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Hamas shuts tunnels to keep kidnappers from sneaking in

Shuttering smuggling routes seen as routine move meant to distance Gaza’s rulers from Sinai incident

Elhanan Miller is the former Arab affairs reporter for The Times of Israel

Palestinian Hamas security forces patrol the border area in Rafah between the Gaza Strip and Egypt on May 20, 2013. (photo credit: Abed Rahim Khatib/Flash90)
Palestinian Hamas security forces patrol the border area in Rafah between the Gaza Strip and Egypt on May 20, 2013. (photo credit: Abed Rahim Khatib/Flash90)

Hamas placed its forces along the border with Egypt on high alert Tuesday, in a bid to prevent the smuggling of seven abducted Egyptian soldiers into Gaza.

A source in the Hamas border authority told the Palestinian daily al-Quds that dozens of National Security soldiers were deployed along the border, preventing the operation of all smuggling tunnels leading into the Gaza Strip, with the exception of tunnels used exclusively for the transfer of gasoline and building materials from Egypt.

Hamas began its crackdown on the tunnels on May 16, when seven Egyptian soldiers and policemen were abducted by local militants in the north Sinai city of el-Arish.

Samir Zaqout, a field-work coordinator at Gaza’s human rights organization al-Mizan, told The Times of Israel that the shutting of the smuggling tunnels was a routine move by Hamas in reaction to security incidents on the Egyptian side of the border.

“The Hamas government initiates such moves to show that it is not involved,” Zaqout said.

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One Egyptian militant was killed and three injured on Tuesday evening when attack helicopters bombarded the Egyptian border villages of al-Barath, Salah a-Din and al-Gora, the Palestinian news agency Ma’an reported. Egyptian security also confiscated eight cars belonging to militants.

Meanwhile, the Rafah border crossing between Gaza and Egypt remained shut on Tuesday for the fifth consecutive day, when Egyptian security forces refused to allow Palestinian passengers traveling to and from Gaza to cross through in protest against the kidnapping.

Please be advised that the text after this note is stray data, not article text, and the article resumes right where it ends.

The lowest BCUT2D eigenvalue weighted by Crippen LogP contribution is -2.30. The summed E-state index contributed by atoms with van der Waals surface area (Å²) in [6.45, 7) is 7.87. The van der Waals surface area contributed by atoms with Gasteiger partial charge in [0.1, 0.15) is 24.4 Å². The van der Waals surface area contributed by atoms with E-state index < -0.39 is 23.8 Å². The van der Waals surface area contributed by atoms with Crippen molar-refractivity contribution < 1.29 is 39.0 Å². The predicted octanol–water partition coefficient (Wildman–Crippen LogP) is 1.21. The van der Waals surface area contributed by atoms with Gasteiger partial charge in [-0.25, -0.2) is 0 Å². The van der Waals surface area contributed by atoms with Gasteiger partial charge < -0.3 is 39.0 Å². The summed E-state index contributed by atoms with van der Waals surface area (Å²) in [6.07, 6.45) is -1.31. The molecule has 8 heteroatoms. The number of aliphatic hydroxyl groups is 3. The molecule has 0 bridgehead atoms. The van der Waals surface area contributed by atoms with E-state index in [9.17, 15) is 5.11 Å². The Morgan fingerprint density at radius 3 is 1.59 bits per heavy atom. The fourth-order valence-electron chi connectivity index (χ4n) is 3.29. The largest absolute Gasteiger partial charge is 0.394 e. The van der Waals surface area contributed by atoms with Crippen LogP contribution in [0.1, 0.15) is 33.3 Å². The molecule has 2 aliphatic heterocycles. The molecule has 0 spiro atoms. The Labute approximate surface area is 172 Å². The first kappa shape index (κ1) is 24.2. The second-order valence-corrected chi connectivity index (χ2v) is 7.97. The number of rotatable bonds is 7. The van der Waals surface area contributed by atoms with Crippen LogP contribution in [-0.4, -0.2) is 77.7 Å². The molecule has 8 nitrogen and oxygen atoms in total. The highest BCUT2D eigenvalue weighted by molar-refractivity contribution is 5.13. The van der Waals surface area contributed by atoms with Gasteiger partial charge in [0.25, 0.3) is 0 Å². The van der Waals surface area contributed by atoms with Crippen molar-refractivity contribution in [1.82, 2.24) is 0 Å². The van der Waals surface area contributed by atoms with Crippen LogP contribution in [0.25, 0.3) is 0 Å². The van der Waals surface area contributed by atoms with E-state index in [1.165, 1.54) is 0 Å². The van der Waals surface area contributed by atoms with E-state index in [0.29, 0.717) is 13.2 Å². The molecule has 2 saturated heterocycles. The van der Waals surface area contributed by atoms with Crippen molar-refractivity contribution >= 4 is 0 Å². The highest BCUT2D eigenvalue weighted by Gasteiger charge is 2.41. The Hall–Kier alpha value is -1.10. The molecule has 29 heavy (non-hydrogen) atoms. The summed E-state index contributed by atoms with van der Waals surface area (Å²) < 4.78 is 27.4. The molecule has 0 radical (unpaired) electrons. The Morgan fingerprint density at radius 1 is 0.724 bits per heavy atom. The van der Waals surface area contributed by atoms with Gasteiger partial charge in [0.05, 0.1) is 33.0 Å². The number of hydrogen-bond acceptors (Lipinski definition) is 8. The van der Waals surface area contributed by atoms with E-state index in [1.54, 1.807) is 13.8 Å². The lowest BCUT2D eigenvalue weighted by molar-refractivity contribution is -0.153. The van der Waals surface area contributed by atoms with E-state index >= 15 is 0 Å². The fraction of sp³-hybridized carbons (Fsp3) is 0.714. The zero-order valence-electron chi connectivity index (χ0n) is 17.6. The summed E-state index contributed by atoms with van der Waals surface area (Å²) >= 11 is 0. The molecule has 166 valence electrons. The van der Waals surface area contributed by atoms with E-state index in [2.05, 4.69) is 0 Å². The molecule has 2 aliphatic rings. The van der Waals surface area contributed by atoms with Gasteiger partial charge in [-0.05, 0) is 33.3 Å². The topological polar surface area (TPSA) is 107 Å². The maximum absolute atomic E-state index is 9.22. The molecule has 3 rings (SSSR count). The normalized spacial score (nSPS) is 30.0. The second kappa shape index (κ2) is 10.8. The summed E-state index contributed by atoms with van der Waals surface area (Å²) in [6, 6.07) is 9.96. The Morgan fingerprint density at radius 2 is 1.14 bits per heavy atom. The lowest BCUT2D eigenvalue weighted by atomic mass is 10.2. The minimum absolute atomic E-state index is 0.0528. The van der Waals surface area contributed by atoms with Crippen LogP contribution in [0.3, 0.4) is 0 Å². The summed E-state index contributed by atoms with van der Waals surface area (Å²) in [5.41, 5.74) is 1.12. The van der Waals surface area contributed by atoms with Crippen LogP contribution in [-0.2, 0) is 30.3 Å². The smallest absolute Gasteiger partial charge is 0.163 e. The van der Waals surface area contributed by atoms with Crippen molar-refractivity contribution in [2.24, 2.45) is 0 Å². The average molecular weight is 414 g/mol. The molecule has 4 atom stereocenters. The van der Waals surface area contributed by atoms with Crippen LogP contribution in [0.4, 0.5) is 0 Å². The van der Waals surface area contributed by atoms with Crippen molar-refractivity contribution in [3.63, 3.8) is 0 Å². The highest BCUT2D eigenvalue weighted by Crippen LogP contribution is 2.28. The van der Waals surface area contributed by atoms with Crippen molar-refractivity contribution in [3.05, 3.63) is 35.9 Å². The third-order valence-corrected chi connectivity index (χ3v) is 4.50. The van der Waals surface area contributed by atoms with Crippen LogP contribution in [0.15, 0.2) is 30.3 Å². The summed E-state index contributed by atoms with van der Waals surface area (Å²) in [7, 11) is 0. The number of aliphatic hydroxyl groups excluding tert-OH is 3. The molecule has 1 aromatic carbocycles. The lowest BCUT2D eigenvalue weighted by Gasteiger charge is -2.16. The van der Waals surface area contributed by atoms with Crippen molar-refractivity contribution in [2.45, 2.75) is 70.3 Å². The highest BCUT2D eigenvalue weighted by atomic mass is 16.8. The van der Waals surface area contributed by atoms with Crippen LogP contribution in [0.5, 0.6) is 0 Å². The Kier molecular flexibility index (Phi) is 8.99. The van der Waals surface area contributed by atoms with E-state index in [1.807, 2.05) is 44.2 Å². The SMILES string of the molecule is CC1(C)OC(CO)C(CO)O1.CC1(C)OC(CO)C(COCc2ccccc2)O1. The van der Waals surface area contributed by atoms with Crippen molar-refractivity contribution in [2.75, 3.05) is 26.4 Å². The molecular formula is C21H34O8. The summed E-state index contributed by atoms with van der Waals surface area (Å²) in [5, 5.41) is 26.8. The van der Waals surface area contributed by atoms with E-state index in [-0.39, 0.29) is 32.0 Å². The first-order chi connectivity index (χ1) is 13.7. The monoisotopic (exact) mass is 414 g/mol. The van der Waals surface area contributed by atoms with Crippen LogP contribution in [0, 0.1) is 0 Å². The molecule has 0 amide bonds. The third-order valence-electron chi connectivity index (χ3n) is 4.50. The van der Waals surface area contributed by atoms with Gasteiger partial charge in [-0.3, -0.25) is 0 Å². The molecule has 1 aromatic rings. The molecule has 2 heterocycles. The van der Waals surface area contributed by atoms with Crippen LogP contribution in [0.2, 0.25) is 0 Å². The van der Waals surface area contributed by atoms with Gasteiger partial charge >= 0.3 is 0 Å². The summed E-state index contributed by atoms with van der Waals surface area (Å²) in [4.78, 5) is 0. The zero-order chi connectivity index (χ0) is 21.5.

Zaqout said that five of the seven kidnapped soldiers worked at the crossing, and noted that the move was initiated by their colleagues to pressure Egyptian President Mohammed Morsi into taking decisive action.

“In the past, Egyptian soldiers were kidnapped in Sinai and until now nothing has been done to release them,” Zaqout claimed. “It is a form of pressure on the Egyptian government.”

The al-Mizan field-worker estimated that, since the border’s closing last week, 2,500 Palestinians are stranded on the Egyptian side of the border, unable to return to their homes in Gaza, and that some 5,000 passengers are waiting to leave Gaza in the opposite direction

Egyptian forces guarding the border crossing say they are refusing to allow traffic through until their fellow soldiers are released.

But Abdul Mun’im Abdul Maqsoud, a lawyer working for Egypt’s Muslim Brotherhood, told the Hamas daily al-Resalah that Morsi would likely issue an order to open the crossing “very soon.”  Maqsoud called the closure “completely unjustified,” considering that Palestinians were not believed to be involved in the abduction.

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